The first latch 640 may be coupled to a first time-varying signal 642 (the “F1 Signal”) by an access line. The first time-varying signal 642 may be configured to indicate a logic state of the memory cell 602 based on the duration between beginning to charge the memory cell 602 or the digit line 604 and receiving a signal output from the sense component 634. The signal being output from the sense component 634 may be based on a voltage level satisfying a threshold. The first time-varying signal 642 may be configured to define at least three logic states. In some examples, the first time-varying signal 642 may be configured to define at least two logic states. In some examples, the first time-varying signal 642 may be configured to define at least four logic states, or some cases, more than four logic states.
In some examples, the memory controller 140 may apply the first time-varying signal 642 to the first latch 640 when the memory cell 602 or digit line 604 begins to be charged by the charging component 622. The first time-varying signal 642 may be a predetermined time-varying signal based on the expected logic states of the memory cell 602. The first time-varying signal 642 may vary in a predetermined manner over a predetermined time interval. In some examples, the first time-varying signal 642 may be received from a memory controller 140.
The first time-varying signal 642 may define a mapping between memory states of the memory cell 602 and logic states of the memory cell 602. During a read operation, the charging component 622 may charge the memory cell 602. Based on the memory state of the memory cell 602 (e.g., its polarization and/or dielectric charge), it will take a certain time duration for a voltage associated with the memory cell 602 to satisfy a voltage threshold (e.g., voltage threshold 505). The first time-varying signal 642 may be configured to cycle through the possible logic states of the memory cell 602. If the memory cell 602 is in a first memory state A, the first time-varying signal 642 may be configured to represent a first logic state associated with the first memory state A for a subinterval of time. The subinterval of time being associated with an expected duration for the memory cell 602 to charge when the memory state A. The first time-varying signal 642 may define a logic state for each memory state of the memory cell 602 for a subinterval of the total overall interval. For example, the first time-varying signal 642 may include a first subinterval defining a logic state associated with the memory state A. After the first subinterval, the first time-varying signal 642 may include a second subinterval defining a logic state associated with the memory state B. Such a pattern may continue until the memory states/logic states of the memory cell 602 are represented by the first time-varying signal 642. In some examples, the subintervals are substantially equal in duration. However, in other examples, the subintervals may be different durations based on the expected charging durations of the memory cell 602.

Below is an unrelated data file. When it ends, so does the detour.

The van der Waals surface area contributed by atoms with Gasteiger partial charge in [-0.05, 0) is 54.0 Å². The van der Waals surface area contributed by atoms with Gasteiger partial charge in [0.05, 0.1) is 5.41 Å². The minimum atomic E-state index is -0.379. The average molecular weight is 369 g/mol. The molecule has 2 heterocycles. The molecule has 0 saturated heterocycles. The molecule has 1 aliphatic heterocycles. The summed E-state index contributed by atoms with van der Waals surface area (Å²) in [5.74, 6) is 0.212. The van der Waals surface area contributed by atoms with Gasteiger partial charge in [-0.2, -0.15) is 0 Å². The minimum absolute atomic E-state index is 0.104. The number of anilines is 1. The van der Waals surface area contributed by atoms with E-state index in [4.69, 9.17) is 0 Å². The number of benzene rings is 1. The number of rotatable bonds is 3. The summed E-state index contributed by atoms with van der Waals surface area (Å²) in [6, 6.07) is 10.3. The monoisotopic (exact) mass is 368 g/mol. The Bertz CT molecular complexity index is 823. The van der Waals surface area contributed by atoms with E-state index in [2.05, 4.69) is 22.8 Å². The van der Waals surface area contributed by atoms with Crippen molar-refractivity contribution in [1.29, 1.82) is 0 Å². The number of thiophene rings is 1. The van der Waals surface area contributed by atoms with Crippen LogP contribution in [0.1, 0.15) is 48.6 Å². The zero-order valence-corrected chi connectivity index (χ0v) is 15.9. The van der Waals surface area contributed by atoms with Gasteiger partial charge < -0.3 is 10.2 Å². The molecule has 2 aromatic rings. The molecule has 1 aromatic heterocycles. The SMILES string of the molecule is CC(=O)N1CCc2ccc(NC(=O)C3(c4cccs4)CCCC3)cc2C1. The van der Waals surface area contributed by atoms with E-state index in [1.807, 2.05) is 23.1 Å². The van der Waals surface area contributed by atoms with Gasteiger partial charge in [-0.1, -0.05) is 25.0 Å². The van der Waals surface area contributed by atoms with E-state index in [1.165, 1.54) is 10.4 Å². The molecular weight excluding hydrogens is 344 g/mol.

In some examples, a second latch 644 may cooperate with the first latch 640 to define the logic states of the memory cell 602. The second latch 644 may be coupled to the third node 636 and to a second time-varying signal 646 (F2 Signal). The second time-varying signal 646 may cooperate with the first time-varying signal 642 to define the logic states of the memory cell 602. Such an example, is described in more detail with reference to FIG. 8. In some examples, additional latches (not shown in FIG. 6) may be present. The additional latches may cooperate the with the first latch and the second latch to define more logic states of the memory cell by dividing the reading time duration in finer granularity time subintervals.
A controller 660 may be coupled to the first latch 640 by a data line 648 and to the second latch 644 by a data line 650. The controller 660 may be configured to identify the logic state of the memory cell 602 based on the value of the first time-varying signal 642 received from the first latch 640. In some examples, identifying the logic state of the memory cell 602 may be based on both the first time-varying signal 642 and the second time-varying signal 646 received from the second latch 644. The controller 660 may also be configured to execute a write back operation as part of the read operation. In some examples, the controller 660 may be configured to identify a first bit of the logic state prior to identifying a second bit of the logic state. For example, if the memory cell 602 is capable of storing four logic states (00, 01, 10, 11), the controller 660 may be configured to identify whether the most-significant bit of a memory identifier is a logical ‘1’ or a logical ‘0’ prior to identifying the value of the other bit.
The controller 660 may also operate the switching components 662, 664, 666 to perform a write back portion of a read operation. In some examples, the controller 660 may be configured to perform write operations as part a normal write operation. The controller 660 may be coupled to the switching components 662, 664 by a first control line 668. The controller 660 may be coupled to the switching component 666 by a second control line 670. In some examples, any number of control lines may be used by the controller 660 to operate the switching components 662, 664, 666.